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What Mandatory Minimum Sentencing Looks Like


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Cruel and unusual: Harsh sentence fails the test of justice

Salt Lake Tribune

Article Last Updated:12/07/2006 06:24:33 PM MST

"This is a court of law, young man, not a court of justice."


Supreme Court Justice

When U.S. District Court Judge Paul Cassell sentenced Utah record producer and pot dealer Weldon Angelos to 55 years in prison, he was following the law.

When he joined with a who's who of the American bar to argue that that very sentence was, in Cassell's words, "unjust, cruel and even irrational," he was seeking justice.

The fact that justice and the law do not match is not Cassell's fault. It is the fault of Congress.

This week, the U.S. Supreme Court declined to hear the case brought by Angelos that his sentence, though mandated by law, is unconstitutionally cruel and unusual.

If an effective life sentence for such a common crime, invoked merely because Angelos was found to be carrying a gun when he was caught selling marijuana to undercover police officers, is not cruel and unusual, it's hard to imagine what would be.

As the brief filed by 145 one-time prosecutors, including four former U.S. attorneys general, pointed out, Angelos' sentence is double what would be handed down to someone who was convicted of hijacking an airliner or being the kingpin behind a death-dealing drug cartel.

Angelos was operating in a world where everyone carries weapons because, as the song goes, you always carry cash. That the law that set the sentence or the prosecutors who invoked it should be offended at the presence of a weapon in that environment is childish.

Cassell could have refused to impose the sentence and dared prosecutors to get him overturned on appeal. The fact that he declined to do so shows Cassell, who would never be mistaken for a bleeding-heart liberal in any circumstance, cannot be dismissed as an "activist judge."

Because neither the U.S. Court of Appeals nor the Supreme Court would rescue Cassell's conscience from his sense of duty, it is now up to Congress to change the law, and up to President Bush to commute the sentence.

Prospects for such action are slim, given that few politicians advance their careers by putting justice ahead of retribution.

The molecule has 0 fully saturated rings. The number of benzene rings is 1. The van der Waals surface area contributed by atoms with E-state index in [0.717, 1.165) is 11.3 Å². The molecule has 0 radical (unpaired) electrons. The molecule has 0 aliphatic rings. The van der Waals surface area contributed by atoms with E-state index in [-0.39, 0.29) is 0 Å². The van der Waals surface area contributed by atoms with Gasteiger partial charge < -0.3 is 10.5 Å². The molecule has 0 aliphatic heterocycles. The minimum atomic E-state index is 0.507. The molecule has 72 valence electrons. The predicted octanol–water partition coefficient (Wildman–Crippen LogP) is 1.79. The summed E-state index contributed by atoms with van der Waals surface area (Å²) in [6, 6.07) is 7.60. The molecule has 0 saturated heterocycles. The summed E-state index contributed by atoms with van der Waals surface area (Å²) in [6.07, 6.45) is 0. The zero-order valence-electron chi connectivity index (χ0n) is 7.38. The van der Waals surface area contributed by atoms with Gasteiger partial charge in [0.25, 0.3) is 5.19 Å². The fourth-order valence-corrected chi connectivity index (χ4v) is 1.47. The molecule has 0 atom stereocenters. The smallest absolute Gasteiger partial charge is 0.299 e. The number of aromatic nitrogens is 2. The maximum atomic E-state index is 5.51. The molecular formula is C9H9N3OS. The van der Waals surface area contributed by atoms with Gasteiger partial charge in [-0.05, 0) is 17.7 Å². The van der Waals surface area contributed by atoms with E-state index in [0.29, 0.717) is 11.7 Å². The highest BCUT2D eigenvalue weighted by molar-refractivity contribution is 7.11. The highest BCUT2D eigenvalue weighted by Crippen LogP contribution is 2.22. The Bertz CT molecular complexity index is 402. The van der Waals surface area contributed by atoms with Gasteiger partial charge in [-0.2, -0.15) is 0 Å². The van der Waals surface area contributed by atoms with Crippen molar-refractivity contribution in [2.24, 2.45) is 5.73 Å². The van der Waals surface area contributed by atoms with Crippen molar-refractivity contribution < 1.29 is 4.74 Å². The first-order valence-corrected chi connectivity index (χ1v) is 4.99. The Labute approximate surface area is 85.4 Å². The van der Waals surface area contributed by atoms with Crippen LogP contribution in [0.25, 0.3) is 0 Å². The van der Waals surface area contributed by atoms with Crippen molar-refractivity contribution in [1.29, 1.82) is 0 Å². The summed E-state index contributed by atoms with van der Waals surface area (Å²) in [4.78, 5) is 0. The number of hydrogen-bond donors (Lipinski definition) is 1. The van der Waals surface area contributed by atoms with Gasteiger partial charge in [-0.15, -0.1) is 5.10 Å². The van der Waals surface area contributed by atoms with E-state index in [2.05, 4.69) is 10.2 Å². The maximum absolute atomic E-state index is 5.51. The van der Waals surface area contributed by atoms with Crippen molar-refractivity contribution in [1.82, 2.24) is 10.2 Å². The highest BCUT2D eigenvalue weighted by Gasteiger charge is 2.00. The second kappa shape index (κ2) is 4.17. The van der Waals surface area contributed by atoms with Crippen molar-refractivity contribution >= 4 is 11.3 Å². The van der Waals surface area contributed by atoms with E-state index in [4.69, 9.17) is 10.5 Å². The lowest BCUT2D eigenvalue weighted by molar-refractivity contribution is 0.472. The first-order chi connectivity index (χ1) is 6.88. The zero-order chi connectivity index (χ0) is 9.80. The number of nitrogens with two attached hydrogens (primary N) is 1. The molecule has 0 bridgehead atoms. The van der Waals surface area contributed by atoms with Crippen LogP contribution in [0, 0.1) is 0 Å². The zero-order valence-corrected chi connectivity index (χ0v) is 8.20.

But mandatory minimum sentences are deservedly losing popularity all along the political spectrum. The Angelos case is evidence that they fail the definition of justice, and should end.

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  • 4 weeks later...

Good article today on the Conservative approach to "justice", namely an analysis by Correctional Services Canada that reveals much of the CPC justice legislation would lead to "dramatic increases in the prison population", no #'s given but it seems to bolster the case of the doubters over the supporters in this folder. Nice to see the more ridiculous bills were amended by the opposition, the Harper Conservatives are basically moving forward with draconian, and proven to be ineffective measures that many US States implemented in the 90's and are now reversing.

There's a lot of politics going on here, the Cons basically have loaded the House agenda with these Bills and many won't be passed purely due to lack of time, then in the next election the CPC will campaign that their tough "law and order agenda, to keep Canadian streets safe" was blocked by the pinko opposition parties.

You heard it here first.

Jailers fear PM's justice overhaul

The Toronto Star

Thursday, January 11, 2007

Page: A01

Section: News

Byline: Tonda MacCharles

Source: Toronto Star

Federal government proposals to get tougher on criminals would hit aboriginal people the hardest, violate Charter rights of inmates, and likely not make for safer streets, says the agency that oversees federal prisons.

Underlying some of the agency's criticism is concern about dramatic increases in the prison population that would result from the Conservatives' approach.

Among the targets in an analysis prepared by Correctional Services Canada's strategic policy division are proposals for mandatory minimum sentences and for the so-called three-strikes law, key elements of the Tories' law-and-order agenda.

The analysis says minimum sentences don't have a deterrent effect and drain away funds available for social programs that prevent crime.

The proposal for a three-strikes law - designating as a dangerous offender anyone convicted of a third violent or sexual offence - would have a "disproportionately higher impact" on native people, the analysis says.

The analysis took aim at almost every law-and-order promise that would affect prisoners made by Prime Minister Stephen Harper's Conservatives during the election campaign a year ago.

The final version of the document, obtained by the Star under Access to Information legislation, is dated Jan. 24, 2006 - the day after the Conservatives won the election. It outlined "considerations" for the new government on each of its proposed policies, as well as advice on the "direction/way forward."

The final document and its early drafts contain several blacked-out sections. But the public servants' critique appears to offer more ammunition to the government's critics.

Only two crime bills have passed - tougher penalties for street racing and a watered-down version of the promised restrictions on conditional sentencing or "house arrest."

The rest of the Tories' promised measures are either stalled in the minority Parliament, or still to be introduced. But Harper appears undeterred by either opposition or concerns of the public service, naming law and order as still among the government's priorities.